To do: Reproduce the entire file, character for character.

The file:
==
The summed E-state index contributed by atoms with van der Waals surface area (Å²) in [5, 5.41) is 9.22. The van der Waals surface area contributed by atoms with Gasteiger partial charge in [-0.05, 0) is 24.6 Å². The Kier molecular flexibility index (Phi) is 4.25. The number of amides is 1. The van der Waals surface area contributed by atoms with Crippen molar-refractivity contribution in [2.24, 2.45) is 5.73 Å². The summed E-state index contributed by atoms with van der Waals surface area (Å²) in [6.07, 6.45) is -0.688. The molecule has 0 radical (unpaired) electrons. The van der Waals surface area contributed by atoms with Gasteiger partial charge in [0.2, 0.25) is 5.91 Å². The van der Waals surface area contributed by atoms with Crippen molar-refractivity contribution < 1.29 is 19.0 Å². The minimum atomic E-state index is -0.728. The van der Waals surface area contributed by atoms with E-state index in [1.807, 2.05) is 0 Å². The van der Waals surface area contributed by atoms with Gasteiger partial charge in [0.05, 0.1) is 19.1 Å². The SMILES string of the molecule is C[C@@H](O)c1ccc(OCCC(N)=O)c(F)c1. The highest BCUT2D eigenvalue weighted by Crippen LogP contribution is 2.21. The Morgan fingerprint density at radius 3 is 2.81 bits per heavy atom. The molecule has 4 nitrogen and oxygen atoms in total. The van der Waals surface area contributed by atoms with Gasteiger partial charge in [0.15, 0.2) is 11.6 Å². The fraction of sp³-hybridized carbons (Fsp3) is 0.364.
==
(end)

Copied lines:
The summed E-state index contributed by atoms with van der Waals surface area (Å²) in [5, 5.41) is 9.22. The van der Waals surface area contributed by atoms with Gasteiger partial charge in [-0.05, 0) is 24.6 Å². The Kier molecular flexibility index (Phi) is 4.25. The number of amides is 1. The van der Waals surface area contributed by atoms with Crippen molar-refractivity contribution in [2.24, 2.45) is 5.73 Å². The summed E-state index contributed by atoms with van der Waals surface area (Å²) in [6.07, 6.45) is -0.688. The molecule has 0 radical (unpaired) electrons. The van der Waals surface area contributed by atoms with Gasteiger partial charge in [0.2, 0.25) is 5.91 Å². The van der Waals surface area contributed by atoms with Crippen molar-refractivity contribution < 1.29 is 19.0 Å². The minimum atomic E-state index is -0.728. The van der Waals surface area contributed by atoms with E-state index in [1.807, 2.05) is 0 Å². The van der Waals surface area contributed by atoms with Gasteiger partial charge in [0.05, 0.1) is 19.1 Å². The SMILES string of the molecule is C[C@@H](O)c1ccc(OCCC(N)=O)c(F)c1. The highest BCUT2D eigenvalue weighted by Crippen LogP contribution is 2.21. The Morgan fingerprint density at radius 3 is 2.81 bits per heavy atom. The molecule has 4 nitrogen and oxygen atoms in total. The van der Waals surface area contributed by atoms with Gasteiger partial charge in [0.15, 0.2) is 11.6 Å². The fraction of sp³-hybridized carbons (Fsp3) is 0.364.